‘I can take care of myself’ — Honey by Reckon, 3/2/2022

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Hey y’all,

It’s been a really heavy week and I hope you’re taking care of yourselves. While it’s important to pay attention to current events and speak up when needed, it’s important to set boundaries for yourself. Set up time limits on the apps you consume your news. Know when your brain needs to rest. You don’t have to read it all.

This week we’re talking about Imani Perry’s new book “South to America.” We’re also talking about the mess that is Texas right now and the fact that more adults in the U.S. identify as LGBTQ+ than ever before. Roll Tide. We’re also hearing from one of my favorite Honey Voices columnists Mandy Shunnarah on what being “taken care of” looks like in her marriage. This is our last relationship essay before four whole weeks of body talk. 

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In this week’s episode of the Reckon Interview, John talked to Imani Perry, author and professor of African American Studies at Princeton University, about her new book “South to America” and the “changing same” of the American South. Dr. Perry is a Birmingham native, but spent most of her life in Chicago and around the Northeast. Her book takes her perspective as both an insider and outsider of the South to frame her previously held assumptions about the region we know and love.

Here’s a snippet from Perry’s conversation  I thought y’all might find interesting on how the South creates hierarchies of what’s right and wrong in order to maintain power:

Perry: “And the conservatism around sex and sexuality, I think is really interesting and one of the things that is a theme in the book, because I want to be clear there that so much of the conservatism is not about eliminating people and practice, it’s about creating hierarchies. Of what’s respectable and what’s not. And that’s old, right? Whether it’s along the lines of race or sexuality or gender. And so to understand how at the same time as there’s a lot of conservatism around gender and gender expression, there’s also some of the most robust queer culture in the South that you could find. And that does cross the lines of race.

And this is the other thing that I think is really important is because Southerners are poorer and more vulnerable than people in other parts of the country, there’s also the reality that there’s a reason that there’s distrust. There’s not an expectation that politicians will do much for you. And my formulation is sort of like there’s a reason people believe in prayer more than politicians.”

Click here to listen to the whole episode. 

Honey Voices: I can take care of myself

Each week the Honey newsletter includes a column from women and LGBTQ folks in the South, in collaboration with See Jane Write. We’re always looking for more stories from you. Click here to learn more about how to get published.

By Mandy Shunnarah 

It’s a Sunday afternoon and over the top of my laptop screen, I watch my husband vacuum and sweep the floors, change air filters, dig cat toys out from under the couch, and do the dishes. Earlier that day he cooked breakfast and lunch, even making biscuits from scratch.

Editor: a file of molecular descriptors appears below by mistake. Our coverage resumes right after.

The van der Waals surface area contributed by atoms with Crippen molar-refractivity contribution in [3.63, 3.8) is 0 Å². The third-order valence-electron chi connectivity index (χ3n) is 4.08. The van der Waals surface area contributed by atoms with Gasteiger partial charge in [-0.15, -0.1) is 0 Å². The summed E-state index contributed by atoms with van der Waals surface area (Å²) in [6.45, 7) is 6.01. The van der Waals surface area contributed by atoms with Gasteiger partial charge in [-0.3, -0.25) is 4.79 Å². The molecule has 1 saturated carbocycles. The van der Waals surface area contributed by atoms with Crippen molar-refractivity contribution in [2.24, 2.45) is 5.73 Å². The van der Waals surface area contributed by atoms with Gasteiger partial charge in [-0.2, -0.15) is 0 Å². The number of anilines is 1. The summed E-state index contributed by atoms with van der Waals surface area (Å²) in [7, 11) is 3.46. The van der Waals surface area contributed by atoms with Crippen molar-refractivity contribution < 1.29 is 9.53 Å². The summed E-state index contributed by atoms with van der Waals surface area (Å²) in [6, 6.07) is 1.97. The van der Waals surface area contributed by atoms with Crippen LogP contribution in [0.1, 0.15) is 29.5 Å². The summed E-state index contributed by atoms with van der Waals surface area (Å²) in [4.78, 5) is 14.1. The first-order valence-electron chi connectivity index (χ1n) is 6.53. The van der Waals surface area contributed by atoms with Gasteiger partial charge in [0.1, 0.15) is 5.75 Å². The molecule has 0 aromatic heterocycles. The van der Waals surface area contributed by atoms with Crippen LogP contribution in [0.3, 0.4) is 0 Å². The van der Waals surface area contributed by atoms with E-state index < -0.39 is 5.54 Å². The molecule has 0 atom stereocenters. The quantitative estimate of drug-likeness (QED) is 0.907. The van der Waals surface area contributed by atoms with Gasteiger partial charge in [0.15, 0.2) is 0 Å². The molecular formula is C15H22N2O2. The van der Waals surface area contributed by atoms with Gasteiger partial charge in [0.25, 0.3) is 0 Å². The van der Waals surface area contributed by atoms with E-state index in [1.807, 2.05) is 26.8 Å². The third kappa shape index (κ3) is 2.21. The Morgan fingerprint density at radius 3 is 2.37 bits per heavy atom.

I’ve been working all weekend on a copywriting project. I’m a full-time writer and I have the best job in the world, even when it requires me to be glued to my computer for an entire weekend to meet a deadline.

It’s not that I can’t clean or don’t know how. I was raised by a single mother a few miles outside Birmingham, and she never missed a chance to lecture me on taking care of myself.

“Don’t depend on no man to take care of you. You could have the best man in the world and he could go out and get killed in a car accident or he could walk out on you like your daddy walked out on us. What then?” she’d ask. “Where would you be? You have to learn to take care of yourself because there’s no guarantee a man will be around to do it for you.”

My mother made sure I knew how to mow the grass, check my oil, check my tires and fill them, and manage my own money. She taught me what we might now call “life hacks,” like how to hide emergency cash in your car in case your purse got stolen and how to get businesses to honor multiple coupons even when the fine print said they wouldn’t. She taught me which store brands tasted good and which weren’t worth fooling with.

I carry these lessons with me. Partly thanks to her, I’m a capable, thrifty, self-sufficient person.

This is why I hardly recognized her one day about a year after I started dating the man who would become my husband.

“What do you mean you bought y’all’s dinner?”

Click here to read the rest.

The Junk Drawer

The ACLU sues to block Texas from investigating parents of trans youth (NPR)

A record number of U.S. adults identify as LGBTQ. Gen Z is driving the increase (The Washington Post)

For the first time in four years, the Chicks are back on the road—but one big state (and a bigger part of the band’s history) is absent from the list of tour dates (Texas Monthly)


The University of Alabama’s first Black student, Autherine Lucy Foster, died on Wednesday, just days after she was in Tuscaloosa to cut the ribbon on a newly named building on campus in her honor.

She originally was to share the name of the building alongside a former member of the Ku Klux Klan, but outcry among students and faculty caused the board to reverse course and remove the other name. The whole turn of events was a lesson in honoring our heroes while they’re still living and continuing to name racism when it plays out right in front of you.

That’s all I’ve got for today.


The Reckon Report.
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